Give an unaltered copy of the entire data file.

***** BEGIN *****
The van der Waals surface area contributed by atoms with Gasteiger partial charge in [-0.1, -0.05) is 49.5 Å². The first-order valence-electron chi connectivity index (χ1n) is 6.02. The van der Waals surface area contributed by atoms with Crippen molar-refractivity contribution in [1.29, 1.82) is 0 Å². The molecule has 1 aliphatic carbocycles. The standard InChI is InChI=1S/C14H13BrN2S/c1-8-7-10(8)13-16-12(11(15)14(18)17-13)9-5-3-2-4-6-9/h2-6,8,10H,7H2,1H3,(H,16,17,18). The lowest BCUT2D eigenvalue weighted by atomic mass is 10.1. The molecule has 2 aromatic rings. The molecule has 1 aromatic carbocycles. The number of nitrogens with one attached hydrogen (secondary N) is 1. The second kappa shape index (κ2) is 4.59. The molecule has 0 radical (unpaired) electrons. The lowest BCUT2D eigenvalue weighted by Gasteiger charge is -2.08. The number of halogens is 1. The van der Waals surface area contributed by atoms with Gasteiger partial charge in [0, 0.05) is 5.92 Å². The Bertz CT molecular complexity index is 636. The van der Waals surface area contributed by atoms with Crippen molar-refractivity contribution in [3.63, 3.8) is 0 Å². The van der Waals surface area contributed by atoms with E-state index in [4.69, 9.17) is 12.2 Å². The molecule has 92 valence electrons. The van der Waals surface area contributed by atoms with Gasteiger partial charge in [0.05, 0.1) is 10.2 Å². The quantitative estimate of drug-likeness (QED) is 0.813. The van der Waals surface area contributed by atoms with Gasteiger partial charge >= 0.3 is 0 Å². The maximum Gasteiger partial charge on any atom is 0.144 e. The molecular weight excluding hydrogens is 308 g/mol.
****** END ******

The van der Waals surface area contributed by atoms with Gasteiger partial charge in [-0.1, -0.05) is 49.5 Å². The first-order valence-electron chi connectivity index (χ1n) is 6.02. The van der Waals surface area contributed by atoms with Crippen molar-refractivity contribution in [1.29, 1.82) is 0 Å². The molecule has 1 aliphatic carbocycles. The standard InChI is InChI=1S/C14H13BrN2S/c1-8-7-10(8)13-16-12(11(15)14(18)17-13)9-5-3-2-4-6-9/h2-6,8,10H,7H2,1H3,(H,16,17,18). The lowest BCUT2D eigenvalue weighted by atomic mass is 10.1. The molecule has 2 aromatic rings. The molecule has 1 aromatic carbocycles. The number of nitrogens with one attached hydrogen (secondary N) is 1. The second kappa shape index (κ2) is 4.59. The molecule has 0 radical (unpaired) electrons. The lowest BCUT2D eigenvalue weighted by Gasteiger charge is -2.08. The number of halogens is 1. The van der Waals surface area contributed by atoms with Gasteiger partial charge in [0, 0.05) is 5.92 Å². The Bertz CT molecular complexity index is 636. The van der Waals surface area contributed by atoms with Crippen molar-refractivity contribution in [3.63, 3.8) is 0 Å². The van der Waals surface area contributed by atoms with E-state index in [4.69, 9.17) is 12.2 Å². The molecule has 92 valence electrons. The van der Waals surface area contributed by atoms with Gasteiger partial charge in [0.05, 0.1) is 10.2 Å². The quantitative estimate of drug-likeness (QED) is 0.813. The van der Waals surface area contributed by atoms with Gasteiger partial charge >= 0.3 is 0 Å². The maximum Gasteiger partial charge on any atom is 0.144 e. The molecular weight excluding hydrogens is 308 g/mol.